BAKER RIVER — Several small metal boats followed by drifting nets took turns late last week riding the Baker River’s flow from the Highway 20 bridge in Concrete down to its convergence with the Skagit River.
As each group of two or three fishers hauled in their nets, they revealed varying numbers of shiny salmon; some just a handful, others a dozen or more. Then they waited their turn to return to the water.
“They’re all camped out along the shore here,” Upper Skagit Indian Tribe biologist Jon-Paul Shannahan said of the congregation at the Baker River. “It’s a community event, and it’s a historic village site, so it’s bittersweet for them to come back to these ancestral lands to fish.”
Tribal officials welcomed first-time visitors to the river’s banks to observe as several members labored during the quick and intense fishery — it opens for 26 hours twice this year, the first being 7 a.m. June 27 to 9 a.m. June 28. Among the guests were chefs and seafood distributors from restaurants and markets in Bellingham, Seattle and other areas of the state.
“Instead of farm to table, it’s more like river to table,” Shannahan said.
They were there to see first-hand where some of their salmon comes from, as well as to hear how the fishery has regrown, from a low of less than 100 fish in the 1980s to returns consistently in the 10,000 to 30,000 range.
Riley Starks, marketing manager for Lummi Island Wild, which acts as a cooperative that purchases and sells seafood from the region’s sustainable fisheries, said the organization wanted to see and show off the Baker River fishery since it is growing, highly regulated and done through a partnership between the tribe and a private electric company that operates the Baker River Dam.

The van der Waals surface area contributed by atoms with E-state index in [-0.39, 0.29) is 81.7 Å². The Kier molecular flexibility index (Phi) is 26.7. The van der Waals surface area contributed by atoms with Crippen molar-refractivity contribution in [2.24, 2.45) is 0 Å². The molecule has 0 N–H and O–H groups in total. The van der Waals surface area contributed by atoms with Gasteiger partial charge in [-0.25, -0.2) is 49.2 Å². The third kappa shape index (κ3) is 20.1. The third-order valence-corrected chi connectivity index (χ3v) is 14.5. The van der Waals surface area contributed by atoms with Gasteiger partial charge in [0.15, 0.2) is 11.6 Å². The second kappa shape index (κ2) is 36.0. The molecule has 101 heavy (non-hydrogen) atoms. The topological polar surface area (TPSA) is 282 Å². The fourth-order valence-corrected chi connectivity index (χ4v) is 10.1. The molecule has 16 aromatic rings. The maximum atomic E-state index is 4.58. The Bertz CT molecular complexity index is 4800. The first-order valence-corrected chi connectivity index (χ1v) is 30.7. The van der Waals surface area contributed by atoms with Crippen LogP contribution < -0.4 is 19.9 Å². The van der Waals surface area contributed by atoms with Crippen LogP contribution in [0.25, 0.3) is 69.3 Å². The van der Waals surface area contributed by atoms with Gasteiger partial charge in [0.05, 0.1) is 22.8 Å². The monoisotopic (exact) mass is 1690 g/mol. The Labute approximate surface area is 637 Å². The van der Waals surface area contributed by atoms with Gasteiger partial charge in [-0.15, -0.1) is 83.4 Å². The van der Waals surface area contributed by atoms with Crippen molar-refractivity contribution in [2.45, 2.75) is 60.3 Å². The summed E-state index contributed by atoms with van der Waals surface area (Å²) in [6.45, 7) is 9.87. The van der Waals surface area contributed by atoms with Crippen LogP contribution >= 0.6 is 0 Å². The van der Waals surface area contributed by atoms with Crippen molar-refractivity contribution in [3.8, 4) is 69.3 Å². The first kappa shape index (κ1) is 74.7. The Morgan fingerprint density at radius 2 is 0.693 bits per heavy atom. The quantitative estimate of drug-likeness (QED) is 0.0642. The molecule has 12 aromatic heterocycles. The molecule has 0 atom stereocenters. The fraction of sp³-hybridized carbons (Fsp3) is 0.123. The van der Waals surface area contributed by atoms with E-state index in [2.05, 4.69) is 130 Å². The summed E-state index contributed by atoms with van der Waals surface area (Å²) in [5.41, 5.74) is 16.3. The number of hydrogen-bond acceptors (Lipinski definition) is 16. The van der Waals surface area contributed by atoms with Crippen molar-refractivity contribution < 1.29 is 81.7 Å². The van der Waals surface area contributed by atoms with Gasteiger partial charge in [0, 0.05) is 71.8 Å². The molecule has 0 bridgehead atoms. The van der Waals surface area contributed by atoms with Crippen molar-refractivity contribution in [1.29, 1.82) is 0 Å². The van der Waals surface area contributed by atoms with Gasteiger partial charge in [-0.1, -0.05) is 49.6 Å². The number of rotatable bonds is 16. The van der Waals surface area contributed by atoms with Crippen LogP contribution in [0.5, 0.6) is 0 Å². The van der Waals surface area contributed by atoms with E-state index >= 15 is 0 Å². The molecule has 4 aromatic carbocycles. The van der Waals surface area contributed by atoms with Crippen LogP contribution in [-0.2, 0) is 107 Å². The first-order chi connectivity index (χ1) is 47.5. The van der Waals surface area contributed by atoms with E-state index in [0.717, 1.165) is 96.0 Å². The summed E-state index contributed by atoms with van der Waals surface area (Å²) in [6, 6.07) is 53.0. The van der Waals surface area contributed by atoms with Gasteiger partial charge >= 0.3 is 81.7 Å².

Tribe General Manager Doreen Maloney also highlighted the partnership with Puget Sound Energy’s Baker River Dam operators, as well as with the state Department of Fish and Wildlife, with which the tribe co-manages the fishery.
“We can only do this with cooperation from the state agency and PSE,” she said. “Here is what we can do if we work together.”
Lummi Island Wild President Emeritus Keith Carpenter said he was impressed with the intense management of the tribe’s fishery.
“This is undoubtedly the best-managed fishery in the world,” he said.
Its start depends on operators at the Baker River Dam allowing just enough flow to put the river at about 4 feet deep.
Then the tribe starts its drifts like clockwork, with a roster of boats that rotate on and off the river, getting 6.5 minutes each time it’s their turn to take out their net.
Twenty-three boats — some carrying families like Scott, Trudy and Janelle Schuyler — were on the roster June 27.
“It’s really a family affair,” said Maloney, who is on the tribal council and head of the tribe’s natural resources department.
Tribal and Lummi Island Wild representatives said the fishery is managed with consideration for the endangered Southern Resident orcas — making it a prime source of seafood that will soon be labeled as “orca safe.”
“The fishery is managed for orcas by limiting impacts to chinook,” Shannahan said.
Chinook salmon are the endangered Southern Resident orcas’ preferred food. The Puget Sound chinook population includes fish from the Skagit River being listed as a threatened species since 2005.
AVOIDING ORCA IMPACT
The freshwater fishery doesn’t harvest any fish that an orca may have eaten.
“Once they’ve left the saltwater and they are in the river, they will never be in front of an orca again,” Carpenter said.
Still, the Upper Skagit Indian Tribe is careful to avoid catching chinook salmon, which are in the Skagit River at the same time as the sockeye run, by strategically keeping most fishing in the quarter-mile section of the Baker River below the dam and using nets that are too small to catch chinook.
Shannahan said up to 90 percent of the fishing is done in that quarter-mile stretch where chinook are rare, but sockeye can be abundant on their journey to Baker Lake to spawn.
“The chinook tend to go into the Sauk, Suiattle and Cascade rivers; They don’t duck into the Baker much at all,” he said.
Still, the tribe’s sockeye fishery is timed between the peaks of the spring and summer chinook runs on the Skagit River, in an effort to further avoid them.
“It’s the timing, the location and the gear restrictions that limit the impacts to chinook,” Shannhan said.